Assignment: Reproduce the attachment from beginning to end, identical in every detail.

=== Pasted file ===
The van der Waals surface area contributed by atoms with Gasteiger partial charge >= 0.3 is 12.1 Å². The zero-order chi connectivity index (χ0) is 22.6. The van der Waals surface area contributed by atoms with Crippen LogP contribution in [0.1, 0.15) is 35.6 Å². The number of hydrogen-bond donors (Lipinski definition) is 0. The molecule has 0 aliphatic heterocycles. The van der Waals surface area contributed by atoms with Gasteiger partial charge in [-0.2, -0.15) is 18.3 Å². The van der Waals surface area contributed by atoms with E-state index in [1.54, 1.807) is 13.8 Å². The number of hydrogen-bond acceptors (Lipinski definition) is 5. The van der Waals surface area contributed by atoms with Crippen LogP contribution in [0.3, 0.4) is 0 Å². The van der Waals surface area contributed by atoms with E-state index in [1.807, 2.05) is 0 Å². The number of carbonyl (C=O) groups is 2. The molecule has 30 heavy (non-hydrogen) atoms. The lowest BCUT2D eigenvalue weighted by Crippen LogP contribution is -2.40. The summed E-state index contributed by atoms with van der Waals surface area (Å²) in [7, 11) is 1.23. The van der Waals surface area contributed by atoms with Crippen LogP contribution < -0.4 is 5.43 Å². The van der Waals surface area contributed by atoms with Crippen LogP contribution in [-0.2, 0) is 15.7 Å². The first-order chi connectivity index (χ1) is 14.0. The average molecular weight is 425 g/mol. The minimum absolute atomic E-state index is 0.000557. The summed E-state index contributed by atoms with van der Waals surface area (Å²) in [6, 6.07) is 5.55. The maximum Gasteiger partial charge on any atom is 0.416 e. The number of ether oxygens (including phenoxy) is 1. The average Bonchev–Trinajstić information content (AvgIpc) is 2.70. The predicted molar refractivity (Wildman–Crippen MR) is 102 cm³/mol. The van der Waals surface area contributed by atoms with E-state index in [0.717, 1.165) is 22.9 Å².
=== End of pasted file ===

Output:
The van der Waals surface area contributed by atoms with Gasteiger partial charge >= 0.3 is 12.1 Å². The zero-order chi connectivity index (χ0) is 22.6. The van der Waals surface area contributed by atoms with Crippen LogP contribution in [0.1, 0.15) is 35.6 Å². The number of hydrogen-bond donors (Lipinski definition) is 0. The molecule has 0 aliphatic heterocycles. The van der Waals surface area contributed by atoms with Gasteiger partial charge in [-0.2, -0.15) is 18.3 Å². The van der Waals surface area contributed by atoms with E-state index in [1.54, 1.807) is 13.8 Å². The number of hydrogen-bond acceptors (Lipinski definition) is 5. The van der Waals surface area contributed by atoms with Crippen LogP contribution in [0.3, 0.4) is 0 Å². The van der Waals surface area contributed by atoms with E-state index in [1.807, 2.05) is 0 Å². The number of carbonyl (C=O) groups is 2. The molecule has 30 heavy (non-hydrogen) atoms. The lowest BCUT2D eigenvalue weighted by Crippen LogP contribution is -2.40. The summed E-state index contributed by atoms with van der Waals surface area (Å²) in [7, 11) is 1.23. The van der Waals surface area contributed by atoms with Crippen LogP contribution < -0.4 is 5.43 Å². The van der Waals surface area contributed by atoms with Crippen LogP contribution in [-0.2, 0) is 15.7 Å². The first-order chi connectivity index (χ1) is 14.0. The average molecular weight is 425 g/mol. The minimum absolute atomic E-state index is 0.000557. The summed E-state index contributed by atoms with van der Waals surface area (Å²) in [6, 6.07) is 5.55. The maximum Gasteiger partial charge on any atom is 0.416 e. The number of ether oxygens (including phenoxy) is 1. The average Bonchev–Trinajstić information content (AvgIpc) is 2.70. The predicted molar refractivity (Wildman–Crippen MR) is 102 cm³/mol. The van der Waals surface area contributed by atoms with E-state index in [0.717, 1.165) is 22.9 Å².